He snorted at that. “Nobody gives a crap about the Marine boxing team but Marines . . . and maybe the other branches'
boxing teams. We're not exactly professional athletes here, Mrs. Robilard.”

“It's miss,” she corrected absently, glancing through the biography the program director had given her. Like the others, it was mostly details. Important dates, FITREPs, any awards given, and a list of the numerous deployments and TDYs. Unlike the other bios, though, where he'd had the option to fill in personal information himself—hometown, family, interests outside of boxing—he'd left it blank.

“I'll need you to fill this out all the way.” She slid the paper toward him, doing her best to avoid touching him at all. “You left the bottom blank.”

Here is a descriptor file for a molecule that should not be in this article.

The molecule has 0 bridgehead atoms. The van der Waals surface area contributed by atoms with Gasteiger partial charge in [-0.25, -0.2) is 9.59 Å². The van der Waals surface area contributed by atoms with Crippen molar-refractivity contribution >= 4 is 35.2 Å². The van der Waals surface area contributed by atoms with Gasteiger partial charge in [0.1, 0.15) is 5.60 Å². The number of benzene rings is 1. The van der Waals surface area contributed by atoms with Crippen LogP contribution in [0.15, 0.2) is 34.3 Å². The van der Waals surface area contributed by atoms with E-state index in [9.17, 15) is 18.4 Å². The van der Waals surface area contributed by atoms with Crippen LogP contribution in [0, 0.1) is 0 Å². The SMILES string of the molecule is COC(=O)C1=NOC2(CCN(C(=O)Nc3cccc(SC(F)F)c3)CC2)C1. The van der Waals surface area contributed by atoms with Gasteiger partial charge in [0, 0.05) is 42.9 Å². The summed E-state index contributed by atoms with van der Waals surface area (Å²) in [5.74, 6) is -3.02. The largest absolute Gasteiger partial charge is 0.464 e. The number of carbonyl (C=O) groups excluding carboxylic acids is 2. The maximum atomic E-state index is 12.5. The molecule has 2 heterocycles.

He glanced at it, then passed it back. “I filled out all the necessary stuff. Nothing more to say.”

“There's always something more to say. If you could just—”

“Look, Miss Robilard,” he said, standing abruptly, “I didn't sign on to be a talking figurehead. I came here to box and have some fun with my new teammates. That's all. If that's not enough for the Corps, then I can just as easily head back to my home base and be done with it. It's no skin off mine.” With that, he slipped out of the office like smoke.

“Well,” she muttered, noticing her hand had begun trembling again. “That just about sucked.”

*   *   *

hour later, Reagan's heart rate had returned to normal and her hands had calmed down enough to sort through all the Marines who had been cut and the ones who had made the team. Those Marines who had stayed for the impromptu, off-the-books workout had been called in one by one to evaluate potential PR gold mines, and there was a list of the few she hadn't seen yet. She was in control. A force of organizing nature. A professional, competent, capable woman. She was a cool cucumber who—